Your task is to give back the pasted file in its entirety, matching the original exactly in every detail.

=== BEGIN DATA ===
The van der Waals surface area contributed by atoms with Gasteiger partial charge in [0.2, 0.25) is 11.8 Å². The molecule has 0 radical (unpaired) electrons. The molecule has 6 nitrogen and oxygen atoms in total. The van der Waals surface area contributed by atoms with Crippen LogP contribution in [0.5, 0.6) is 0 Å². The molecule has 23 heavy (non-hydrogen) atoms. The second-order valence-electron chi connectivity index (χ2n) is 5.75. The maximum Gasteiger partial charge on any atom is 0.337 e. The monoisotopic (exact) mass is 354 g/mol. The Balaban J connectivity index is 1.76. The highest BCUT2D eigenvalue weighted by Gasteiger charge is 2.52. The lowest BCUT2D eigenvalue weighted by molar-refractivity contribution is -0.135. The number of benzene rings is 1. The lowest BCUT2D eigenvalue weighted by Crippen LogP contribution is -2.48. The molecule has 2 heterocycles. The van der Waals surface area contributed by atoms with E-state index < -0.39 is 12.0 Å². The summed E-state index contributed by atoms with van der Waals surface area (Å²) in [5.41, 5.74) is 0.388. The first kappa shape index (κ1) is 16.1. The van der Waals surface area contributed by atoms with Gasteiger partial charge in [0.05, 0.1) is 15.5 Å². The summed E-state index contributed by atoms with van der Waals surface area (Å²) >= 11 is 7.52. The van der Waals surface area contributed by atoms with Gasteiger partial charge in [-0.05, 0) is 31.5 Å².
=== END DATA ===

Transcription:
The van der Waals surface area contributed by atoms with Gasteiger partial charge in [0.2, 0.25) is 11.8 Å². The molecule has 0 radical (unpaired) electrons. The molecule has 6 nitrogen and oxygen atoms in total. The van der Waals surface area contributed by atoms with Crippen LogP contribution in [0.5, 0.6) is 0 Å². The molecule has 23 heavy (non-hydrogen) atoms. The second-order valence-electron chi connectivity index (χ2n) is 5.75. The maximum Gasteiger partial charge on any atom is 0.337 e. The monoisotopic (exact) mass is 354 g/mol. The Balaban J connectivity index is 1.76. The highest BCUT2D eigenvalue weighted by Gasteiger charge is 2.52. The lowest BCUT2D eigenvalue weighted by molar-refractivity contribution is -0.135. The number of benzene rings is 1. The lowest BCUT2D eigenvalue weighted by Crippen LogP contribution is -2.48. The molecule has 2 heterocycles. The van der Waals surface area contributed by atoms with E-state index < -0.39 is 12.0 Å². The summed E-state index contributed by atoms with van der Waals surface area (Å²) in [5.41, 5.74) is 0.388. The first kappa shape index (κ1) is 16.1. The van der Waals surface area contributed by atoms with Gasteiger partial charge in [0.05, 0.1) is 15.5 Å². The summed E-state index contributed by atoms with van der Waals surface area (Å²) >= 11 is 7.52. The van der Waals surface area contributed by atoms with Gasteiger partial charge in [-0.05, 0) is 31.5 Å².